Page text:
My job is to serve the people of this District. My job is to hear them, and if I do something that merits criticism, I want to hear that too. It’s not hard, it’s the job... So it’s not difficult to get criticism. This is about listening, and listening is about hearing the good and it’s about hearing the bad. All I want the people of Virginia to know in those discussions is regardless of whether they vote for me or not, there will be no fiercer advocate for them in Congress than me.
I’m a dedicated public servant, I’m all in. I just left my job with BCG (Boston Consulting Group). Every day what I’m trying to do is reach as many voters and people in VA-10 as I can. Whether it’s by phone, whether it’s by being at events. Every day is chock-full of the opportunity of what we’re trying to do here. Which is to restore the ability of our government being able to work, it’s about making sure that all Americans are served by our government, and that we’re working together towards an effective government that delivers on American values while providing value to the American taxpayer.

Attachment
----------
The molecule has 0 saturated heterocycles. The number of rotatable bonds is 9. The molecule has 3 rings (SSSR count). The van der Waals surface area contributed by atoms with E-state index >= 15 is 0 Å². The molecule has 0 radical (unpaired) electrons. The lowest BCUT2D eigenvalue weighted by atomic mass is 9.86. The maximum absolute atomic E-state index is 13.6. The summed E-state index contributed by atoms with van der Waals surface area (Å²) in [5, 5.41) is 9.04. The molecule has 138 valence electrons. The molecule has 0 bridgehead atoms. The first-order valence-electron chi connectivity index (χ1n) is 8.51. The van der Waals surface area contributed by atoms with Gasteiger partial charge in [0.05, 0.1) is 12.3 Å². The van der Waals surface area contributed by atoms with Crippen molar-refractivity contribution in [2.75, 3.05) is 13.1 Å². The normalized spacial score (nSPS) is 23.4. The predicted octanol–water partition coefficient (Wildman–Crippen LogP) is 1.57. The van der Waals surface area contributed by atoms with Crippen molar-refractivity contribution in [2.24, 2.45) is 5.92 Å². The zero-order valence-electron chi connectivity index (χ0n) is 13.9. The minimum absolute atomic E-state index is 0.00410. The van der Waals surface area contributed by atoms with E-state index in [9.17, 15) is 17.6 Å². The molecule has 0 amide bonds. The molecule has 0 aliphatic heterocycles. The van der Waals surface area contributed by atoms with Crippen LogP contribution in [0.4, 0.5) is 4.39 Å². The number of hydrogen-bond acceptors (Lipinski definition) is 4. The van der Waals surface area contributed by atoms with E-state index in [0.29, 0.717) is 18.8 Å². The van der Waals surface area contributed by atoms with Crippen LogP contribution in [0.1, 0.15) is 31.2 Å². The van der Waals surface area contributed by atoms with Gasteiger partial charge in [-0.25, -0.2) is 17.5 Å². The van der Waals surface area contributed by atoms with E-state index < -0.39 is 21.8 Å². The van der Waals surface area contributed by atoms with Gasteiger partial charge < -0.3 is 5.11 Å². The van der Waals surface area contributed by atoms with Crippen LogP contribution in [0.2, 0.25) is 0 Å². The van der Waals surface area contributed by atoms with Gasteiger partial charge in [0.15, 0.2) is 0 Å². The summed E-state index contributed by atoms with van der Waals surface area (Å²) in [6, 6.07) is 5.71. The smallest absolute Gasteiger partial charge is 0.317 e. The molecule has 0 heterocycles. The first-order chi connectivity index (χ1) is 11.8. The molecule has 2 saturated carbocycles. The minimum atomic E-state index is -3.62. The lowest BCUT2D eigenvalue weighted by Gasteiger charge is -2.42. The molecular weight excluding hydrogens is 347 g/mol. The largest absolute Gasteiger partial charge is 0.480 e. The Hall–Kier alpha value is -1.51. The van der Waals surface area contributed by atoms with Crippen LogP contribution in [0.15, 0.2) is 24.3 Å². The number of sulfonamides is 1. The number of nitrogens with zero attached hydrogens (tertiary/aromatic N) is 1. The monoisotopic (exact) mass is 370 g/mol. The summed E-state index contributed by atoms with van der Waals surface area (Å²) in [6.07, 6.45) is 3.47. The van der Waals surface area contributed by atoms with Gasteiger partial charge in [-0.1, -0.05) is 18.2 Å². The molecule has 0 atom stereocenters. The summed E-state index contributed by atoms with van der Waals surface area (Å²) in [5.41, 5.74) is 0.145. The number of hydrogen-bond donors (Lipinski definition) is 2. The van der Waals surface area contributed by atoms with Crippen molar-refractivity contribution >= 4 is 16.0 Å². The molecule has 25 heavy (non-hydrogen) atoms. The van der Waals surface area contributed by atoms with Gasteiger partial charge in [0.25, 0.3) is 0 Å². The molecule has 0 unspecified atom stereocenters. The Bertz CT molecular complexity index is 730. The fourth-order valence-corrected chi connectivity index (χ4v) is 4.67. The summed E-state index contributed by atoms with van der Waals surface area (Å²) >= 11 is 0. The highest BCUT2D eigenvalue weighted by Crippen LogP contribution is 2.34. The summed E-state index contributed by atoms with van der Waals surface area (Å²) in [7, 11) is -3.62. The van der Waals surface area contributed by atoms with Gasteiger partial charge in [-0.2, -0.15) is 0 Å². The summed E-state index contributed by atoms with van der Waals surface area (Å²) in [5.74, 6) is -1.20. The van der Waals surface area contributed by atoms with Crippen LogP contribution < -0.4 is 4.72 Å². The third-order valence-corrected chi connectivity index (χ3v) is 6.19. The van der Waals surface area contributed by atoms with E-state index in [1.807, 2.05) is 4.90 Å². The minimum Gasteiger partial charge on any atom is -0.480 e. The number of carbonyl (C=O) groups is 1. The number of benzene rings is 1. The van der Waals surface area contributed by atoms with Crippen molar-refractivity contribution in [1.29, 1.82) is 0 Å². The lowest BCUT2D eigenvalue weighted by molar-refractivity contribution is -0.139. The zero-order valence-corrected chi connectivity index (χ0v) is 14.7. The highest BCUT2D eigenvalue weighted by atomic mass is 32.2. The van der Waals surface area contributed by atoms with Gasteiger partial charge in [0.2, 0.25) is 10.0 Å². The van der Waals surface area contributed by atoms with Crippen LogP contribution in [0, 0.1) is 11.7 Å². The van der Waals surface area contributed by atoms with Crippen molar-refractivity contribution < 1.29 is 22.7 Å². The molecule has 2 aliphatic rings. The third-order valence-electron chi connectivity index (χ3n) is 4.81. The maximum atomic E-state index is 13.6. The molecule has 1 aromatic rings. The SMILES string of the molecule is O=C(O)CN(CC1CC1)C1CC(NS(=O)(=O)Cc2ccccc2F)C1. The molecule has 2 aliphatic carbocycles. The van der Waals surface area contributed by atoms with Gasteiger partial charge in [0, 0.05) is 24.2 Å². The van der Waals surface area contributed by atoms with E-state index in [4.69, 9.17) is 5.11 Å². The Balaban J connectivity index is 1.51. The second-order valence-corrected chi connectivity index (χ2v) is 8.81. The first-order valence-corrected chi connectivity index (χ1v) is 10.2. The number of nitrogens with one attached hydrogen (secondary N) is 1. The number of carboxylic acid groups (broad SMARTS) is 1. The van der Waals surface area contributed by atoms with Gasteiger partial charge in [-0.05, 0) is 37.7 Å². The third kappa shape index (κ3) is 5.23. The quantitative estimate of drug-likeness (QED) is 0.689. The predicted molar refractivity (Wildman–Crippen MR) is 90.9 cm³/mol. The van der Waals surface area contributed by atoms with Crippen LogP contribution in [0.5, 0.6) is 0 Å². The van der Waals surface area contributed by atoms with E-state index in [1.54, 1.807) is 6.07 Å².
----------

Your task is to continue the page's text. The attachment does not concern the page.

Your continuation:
On the other side, my grandfather, that side of the family actually immigrated out of Poland much earlier, before World War II, to what was then British Palestine. He served in the British Army during World War II. My grandmother, his wife, actually escaped on what would be the last ship that would leave Eastern Europe for Palestine during the war. She was actually imprisoned by the British when she got there.